The Difference: The Great Man and Faith


One of the reasons the whole Herman Cain story sickens me is because once upon a time, this country had a really really really Great Man in office.  Just thinking about this wonderful, Godly man who lead this nation through some of our worst days, using humility and humor, brings tears to my eyes.

The other day he was in Wichita.

“...Bush talked about the terrorist attacks of Sept. 11, 2001, the principles that guided his presidency, and some of his policy decisions.

He also shared anecdotes about friends from Texas who visited him in Washington D.C., his furniture in the Oval Office, his parents and even his pets. Bush took a poke at himself by joking that the book came as a “palpable shock” to people on the East Coast when it was published. “People didn’t think I could read, let alone write,” he said.

Gov. Sam Brownback attended the speech, which gave Bush a chance to tell him, “I remember when you were somebody — a U.S. senator.”

Among more serious topics, Bush spoke of his willingness to spend taxpayer money to help Africa during its pandemic, his faith-based initiative to prevent AIDS in children,

and his actions after the terrorist attacks.

Bush remembered this thought process after hearing about planes crashing on the East Coast that day:
“The first plane was an accident, the second was an attack, and the third was a declaration of war,” he said. “I conducted my presidency accordingly.”

Bush admitted to making mistakes during his presidency. He said he regretted using the phrase “Bring it on,” during early fighting in Iraq.

He also said his wife, Laura, chastised him for a lack of sophistication after he said he wanted Osama Bin Laden “dead or alive,” blaming the expression on “the Texas in me.”

And he said flying over New Orleans after it was ravaged by Hurricane Katrina was a mistake.
But he defended sending troops to Iraq.

“Getting rid of Saddam Hussein was the right thing. I’d do that again,” he said. “Twenty-five million people now have a chance to live in a democracy.”

Bush also addressed the nation’s financial situation, drawing one of the loudest ovations from his chamber audience when he said, “The fundamental question we ought to be asking is, how do you grow the private sector of the economy?”…”

Wizbang has a story about the kind of person GWB is.

“…A plagiarism scandal forced Timothy Goeglein to resign in 2008 from former President George W. Bush’s administration. The special assistant to President Bush and public liaison deputy director often engaged with evangelicals before he admitted to copying work for several of his columns for a newspaper in Indiana. He previously worked for Indiana Senator Dan Coats and once served as a spokesman for Gary Bauer, who ran for President in 2000. The now vice president for external relations at Focus on the Family spoke to Christianity Today about what led to the plagiarism, how the President responded, and what grace and redemption mean in a political context….”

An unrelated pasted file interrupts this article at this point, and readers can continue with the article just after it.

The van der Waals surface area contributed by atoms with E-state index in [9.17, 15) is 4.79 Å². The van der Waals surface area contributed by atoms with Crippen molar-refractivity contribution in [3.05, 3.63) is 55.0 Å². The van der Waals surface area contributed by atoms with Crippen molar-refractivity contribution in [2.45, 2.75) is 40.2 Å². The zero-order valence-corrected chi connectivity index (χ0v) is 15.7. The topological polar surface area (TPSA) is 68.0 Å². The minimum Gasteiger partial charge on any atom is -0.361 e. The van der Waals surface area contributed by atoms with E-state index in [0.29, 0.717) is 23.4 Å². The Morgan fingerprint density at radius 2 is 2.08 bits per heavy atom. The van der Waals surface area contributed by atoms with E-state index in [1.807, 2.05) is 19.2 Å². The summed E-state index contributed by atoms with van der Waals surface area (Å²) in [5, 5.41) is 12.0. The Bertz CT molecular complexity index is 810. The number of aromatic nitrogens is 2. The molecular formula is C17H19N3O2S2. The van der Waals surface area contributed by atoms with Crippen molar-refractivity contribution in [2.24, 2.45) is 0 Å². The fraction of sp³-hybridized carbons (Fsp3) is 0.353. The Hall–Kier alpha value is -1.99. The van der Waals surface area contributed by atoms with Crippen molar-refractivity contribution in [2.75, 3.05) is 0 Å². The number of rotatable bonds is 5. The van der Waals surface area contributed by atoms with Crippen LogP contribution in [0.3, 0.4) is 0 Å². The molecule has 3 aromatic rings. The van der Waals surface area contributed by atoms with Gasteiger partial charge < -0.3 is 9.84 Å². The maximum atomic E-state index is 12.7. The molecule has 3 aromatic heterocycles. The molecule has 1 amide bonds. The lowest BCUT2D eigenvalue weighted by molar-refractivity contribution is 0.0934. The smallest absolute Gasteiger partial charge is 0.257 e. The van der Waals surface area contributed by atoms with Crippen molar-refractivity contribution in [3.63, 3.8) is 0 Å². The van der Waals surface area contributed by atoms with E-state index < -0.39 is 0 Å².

“…I resigned, no excuses, on a Friday. On a Monday I came in to take the pictures off my wall and clear off my desk, and I received a call from the chief of staff, Josh Bolton. He asked me how my wife and children were doing and told me he forgave me. He said, “The boss wants to see you.” That means the President. When I got there, it was just the President and me, and I apologized. He looked at me and said “Tim, I forgive you.” I tried to apologize a second time, and he said, “Grace and mercy is real. I’ve known it in my life and I’m sending it to you.” And I said, “Mr. President, I apologize. Please forgive me.” He said, “I’ll say it again: Grace and mercy is real. You are forgiven. Now we can talk about all of this, or we can talk about the last eight years.” We spent 20 minutes together. We prayed and we embraced. I cried when I was looking around the Oval Office for the last time. And as I prepared to leave he said, “By the way, I want you to bring your wife and sons here so I can tell them what a great husband and father you’ve been.” Sure enough, he invited them to come. He was the leader of the free world, validating me, after I did what I did, before my wife and children….”


One thought on “The Difference: The Great Man and Faith

  1. The funny, but ultimately heartbreakingly sad thing is that people almost always bring up GWB, not as an example of good but of bad.

    Obama spends but what about that mess that Bush left him? Cain and Perry can’t communicate but Bush could barely speak! Romney divides the people but no one could stand Bush!

    The worst offenders are the talk show mafia who even today, after years of being shown what GWB really accomplished in the his 8 years continue to speak about his “mistakes”.

    Pick one, just ONE conversation in any of Medved, Hewitt, any of the so called conservative gang’s shows that mentions GWB that doesn’t mention his mistakes…go on, I dare you to find one.

    Then try and find one that mentions Reagan and HIS amnesty and HIS mistakes. Doesn’t happen.

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